- Buyer personas that determine your ideal tone of voice and marketing strategy
- FAQ pages that drive SEO
- More effective web pages focused on pain points
- Blogs that drive the right traffic to your site
- Valuable gated content offers that drive conversions
- Explainer videos
- Campaigns targeting the metrics you care about
Marketing and Sales are Better Together
While they might often be at odds or misunderstand each other, make no mistake that these two silos are way better when they’re working together.
Just think about the core objective of the roles.
The goal of your marketing team is to generate leads for your sales team. Not every website visitor will become a lead. Out of the small percentage of those that do, not all will be good leads. Salespeople use specific criteria that qualify the leads they’ll pursue.
It’s sort of like your sales team is making dinner and sent your marketing team to the grocery store. If they’re open and communicating, the marketing team will have a shopping list. If they’re not, sales is going to have to settle for whatever the marketing team brings home. Yikes.
Make it Happen, Captain
It makes complete sense, so how do you actually get sales talking? Depending on the size and structure of your business, the volume of your marketing and the projects you’re undertaking, there’s a few different strategies you can take:
- Set up interview-style meetings between your content writer and the relevant salesperson.
- Get key salespeople into your marketing brainstorms for content planning.
- Plant a key content strategist in sales meetings to identify opportunities to support the sales team with content.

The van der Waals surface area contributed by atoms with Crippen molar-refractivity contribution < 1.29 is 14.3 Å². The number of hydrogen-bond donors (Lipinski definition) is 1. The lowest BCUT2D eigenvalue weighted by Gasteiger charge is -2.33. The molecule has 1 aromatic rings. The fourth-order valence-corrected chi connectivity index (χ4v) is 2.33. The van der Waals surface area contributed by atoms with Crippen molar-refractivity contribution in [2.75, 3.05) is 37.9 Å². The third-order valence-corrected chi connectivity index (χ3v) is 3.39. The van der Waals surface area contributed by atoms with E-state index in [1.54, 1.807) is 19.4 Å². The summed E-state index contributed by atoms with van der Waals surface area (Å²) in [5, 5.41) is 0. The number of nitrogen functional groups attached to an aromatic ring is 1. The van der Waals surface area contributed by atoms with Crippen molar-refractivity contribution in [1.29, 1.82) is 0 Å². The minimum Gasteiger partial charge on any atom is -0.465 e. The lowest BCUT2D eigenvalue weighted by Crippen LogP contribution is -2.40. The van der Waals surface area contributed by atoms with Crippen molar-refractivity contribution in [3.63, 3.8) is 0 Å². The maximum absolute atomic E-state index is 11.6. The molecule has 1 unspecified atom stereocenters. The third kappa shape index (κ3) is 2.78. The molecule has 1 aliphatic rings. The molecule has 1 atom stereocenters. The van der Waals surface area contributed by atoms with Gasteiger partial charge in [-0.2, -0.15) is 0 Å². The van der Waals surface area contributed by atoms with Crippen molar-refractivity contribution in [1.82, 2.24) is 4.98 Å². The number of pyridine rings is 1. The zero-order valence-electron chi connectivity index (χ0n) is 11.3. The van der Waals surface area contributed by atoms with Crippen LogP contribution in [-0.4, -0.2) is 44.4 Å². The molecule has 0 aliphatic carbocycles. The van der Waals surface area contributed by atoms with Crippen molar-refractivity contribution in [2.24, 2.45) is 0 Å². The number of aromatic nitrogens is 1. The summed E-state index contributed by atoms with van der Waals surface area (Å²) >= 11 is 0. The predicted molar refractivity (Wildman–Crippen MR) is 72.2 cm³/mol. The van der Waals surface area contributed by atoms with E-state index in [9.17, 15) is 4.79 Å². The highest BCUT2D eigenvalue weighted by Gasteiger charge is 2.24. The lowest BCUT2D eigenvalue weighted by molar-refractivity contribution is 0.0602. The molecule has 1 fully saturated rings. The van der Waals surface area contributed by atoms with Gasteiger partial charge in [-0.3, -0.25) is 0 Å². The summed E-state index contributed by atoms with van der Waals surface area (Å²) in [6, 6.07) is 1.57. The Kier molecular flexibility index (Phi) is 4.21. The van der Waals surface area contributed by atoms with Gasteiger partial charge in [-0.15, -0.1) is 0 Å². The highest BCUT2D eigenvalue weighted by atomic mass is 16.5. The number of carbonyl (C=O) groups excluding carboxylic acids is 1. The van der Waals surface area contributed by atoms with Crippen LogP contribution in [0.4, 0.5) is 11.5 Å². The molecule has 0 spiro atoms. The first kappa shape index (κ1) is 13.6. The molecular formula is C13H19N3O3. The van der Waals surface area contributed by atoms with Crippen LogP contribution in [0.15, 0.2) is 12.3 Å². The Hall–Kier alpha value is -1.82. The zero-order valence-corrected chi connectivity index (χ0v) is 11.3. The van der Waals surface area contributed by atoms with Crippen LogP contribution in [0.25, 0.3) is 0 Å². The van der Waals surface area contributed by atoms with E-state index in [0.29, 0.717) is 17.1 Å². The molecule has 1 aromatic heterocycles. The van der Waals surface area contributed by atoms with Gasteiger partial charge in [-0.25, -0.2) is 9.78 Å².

- Form a smarketing team to create a permanent partnership between the two departments while empowering key staff members to keep the communication flowing.
Stop Sabotaging the Partnership
It’s not always easy to forge a harmonious and mutually-beneficial relationship between marketing and sales. Most organizations unknowingly sabotage it by simply doing what’s always been done. If you want different results, it’s time to think differently.
Value and Acknowledge Everyone’s Contribution
There’s nothing like cash and prizes to drive a wedge between coworkers. Think about offering incentives to everyone, to level the playing field. If sales incentives are a part of their actually pay structure, make sure that’s widely understood. Essentially, you can offer incentives, just make sure they’re being offered in a way that doesn’t drive animosity.
***If your marketing is done by an outside agency, don’t worry about this one.***
Don’t Physically Separate Sales and Marketing
It’s easy to dismiss or marginalize what you never have to see (and so much harder to collaborate). Just being exposed to each other’s notes and conversations can foster better communication and joint efforts.
Be Transparent and Encourage Questions
Share stats, figures and goals with everyone in a forum where they can ask questions. If your leads are down 40 percent, everyone needs to know, in order to discuss both the reasons and solutions together, rather than throwing blame around or trying to solve the problem without a full-circle approach.
Start Thinking of Salespeople as Subject Matter Experts (SMEs)
Good salespeople have a lot more to contribute to your team than sales, so give them the opportunity. Let the rest of your company see these superstars for the experts they really are. Let them hear the sales team pitch your products, so we can all can understand how they’re addressing the pain points of your consumers in their conversations.
Keep the C-Suite and Send Me Your Sales Team!
Stop hesitating and start changing the way you think about content creation. Let these walking, talking encyclopedias of your services supercharge your content creation, point you in a better direction and be the wind beneath the winds of your content marketers. You’ll be glad you did (everyone will.)